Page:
Just like humans, dogs produce more adrenaline when they are stressed. When dogs are feeling disgust, their adrenaline production gets them more riled up. This is when you will notice a negative reaction from your dog. 

Training a Dog to Respond to their Emotions

If your dog is territorial, you may notice that they get angry when a new person comes over or when another dog invades their space. This can cause some disruption when you want to have a playdate with your dog or take them to a new place. 

A dog who gets disgusted or angry easily can be trained to respond differently to the situations that trigger their negativity. The best thing to do is to start slow. Accommodate your dog's needs and work your way up to them being more and more comfortable. 

When you introduce your dog to a new person, take them to a neutral spot to meet. Let the person know that your dog should smell them and get comfortable before they try to pet them. This will make everyone involved feel safe. 

A territorial or aggressive dog is not a bad dog, they just need a bit more assurance to know that they are safe. You can provide this assurance by working with your dog and exposing them to new things gradually. When you take your dog to new places, be sure to bring treats. Start with something small, like a walk around the block.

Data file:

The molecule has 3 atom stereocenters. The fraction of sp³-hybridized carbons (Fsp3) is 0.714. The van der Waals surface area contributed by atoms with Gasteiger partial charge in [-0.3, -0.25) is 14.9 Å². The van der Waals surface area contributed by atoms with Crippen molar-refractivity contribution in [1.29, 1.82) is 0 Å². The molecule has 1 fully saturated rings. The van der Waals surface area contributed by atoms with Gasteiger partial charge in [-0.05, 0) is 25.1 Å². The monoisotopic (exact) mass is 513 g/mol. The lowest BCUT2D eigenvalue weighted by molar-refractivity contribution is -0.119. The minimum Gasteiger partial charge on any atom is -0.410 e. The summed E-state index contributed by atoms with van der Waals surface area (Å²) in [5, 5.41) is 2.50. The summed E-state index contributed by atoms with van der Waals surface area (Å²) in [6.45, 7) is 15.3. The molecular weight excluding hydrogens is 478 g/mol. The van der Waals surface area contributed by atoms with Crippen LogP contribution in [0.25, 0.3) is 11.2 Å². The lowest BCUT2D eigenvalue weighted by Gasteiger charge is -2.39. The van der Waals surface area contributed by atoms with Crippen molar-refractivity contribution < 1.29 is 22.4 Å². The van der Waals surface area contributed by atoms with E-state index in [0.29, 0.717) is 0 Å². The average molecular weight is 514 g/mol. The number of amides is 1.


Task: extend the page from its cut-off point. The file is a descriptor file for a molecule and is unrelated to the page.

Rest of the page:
While you are on your walk, talk to your dog in a soothing tone of voice. Dogs can pick up on what your tone of voice means and it will tell them how to respond to you. You can comfort your dog by responding in a positive tone and reminding them how to behave when you come across an obstacle. 

Give treats and positive praise when your dog responds well to this new situation. A great way to reward a dog for good behavior is by doing an activity that your dog loves such as a game of fetch or tug-o-war. 

How to React When Your Dog Feels Disgust:

  • Take them to a neutral place.
  • Give them treats when they calm down.
  • Remove them from the situation.

We Want to Hear About Your Disgusted Pooch!